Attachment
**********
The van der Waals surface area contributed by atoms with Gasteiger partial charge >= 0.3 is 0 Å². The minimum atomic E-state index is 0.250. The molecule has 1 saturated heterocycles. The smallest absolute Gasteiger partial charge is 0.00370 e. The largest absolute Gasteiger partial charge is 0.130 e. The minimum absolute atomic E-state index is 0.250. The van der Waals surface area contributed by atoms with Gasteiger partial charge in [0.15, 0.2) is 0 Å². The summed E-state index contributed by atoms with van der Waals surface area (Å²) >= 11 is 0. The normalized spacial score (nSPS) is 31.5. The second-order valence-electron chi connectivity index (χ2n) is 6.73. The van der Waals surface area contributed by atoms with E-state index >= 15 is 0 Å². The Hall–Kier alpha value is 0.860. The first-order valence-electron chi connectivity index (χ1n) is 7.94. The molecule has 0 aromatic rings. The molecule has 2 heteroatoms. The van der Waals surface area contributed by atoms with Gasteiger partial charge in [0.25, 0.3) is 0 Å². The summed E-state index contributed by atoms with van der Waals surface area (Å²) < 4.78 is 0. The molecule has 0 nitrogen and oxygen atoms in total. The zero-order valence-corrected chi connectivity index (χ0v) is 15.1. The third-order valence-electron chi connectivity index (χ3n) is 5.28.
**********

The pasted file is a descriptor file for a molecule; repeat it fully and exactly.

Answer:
The van der Waals surface area contributed by atoms with Gasteiger partial charge >= 0.3 is 0 Å². The minimum atomic E-state index is 0.250. The molecule has 1 saturated heterocycles. The smallest absolute Gasteiger partial charge is 0.00370 e. The largest absolute Gasteiger partial charge is 0.130 e. The minimum absolute atomic E-state index is 0.250. The van der Waals surface area contributed by atoms with Gasteiger partial charge in [0.15, 0.2) is 0 Å². The summed E-state index contributed by atoms with van der Waals surface area (Å²) >= 11 is 0. The normalized spacial score (nSPS) is 31.5. The second-order valence-electron chi connectivity index (χ2n) is 6.73. The van der Waals surface area contributed by atoms with E-state index >= 15 is 0 Å². The Hall–Kier alpha value is 0.860. The first-order valence-electron chi connectivity index (χ1n) is 7.94. The molecule has 0 aromatic rings. The molecule has 2 heteroatoms. The van der Waals surface area contributed by atoms with Gasteiger partial charge in [0.25, 0.3) is 0 Å². The summed E-state index contributed by atoms with van der Waals surface area (Å²) < 4.78 is 0. The molecule has 0 nitrogen and oxygen atoms in total. The zero-order valence-corrected chi connectivity index (χ0v) is 15.1. The third-order valence-electron chi connectivity index (χ3n) is 5.28.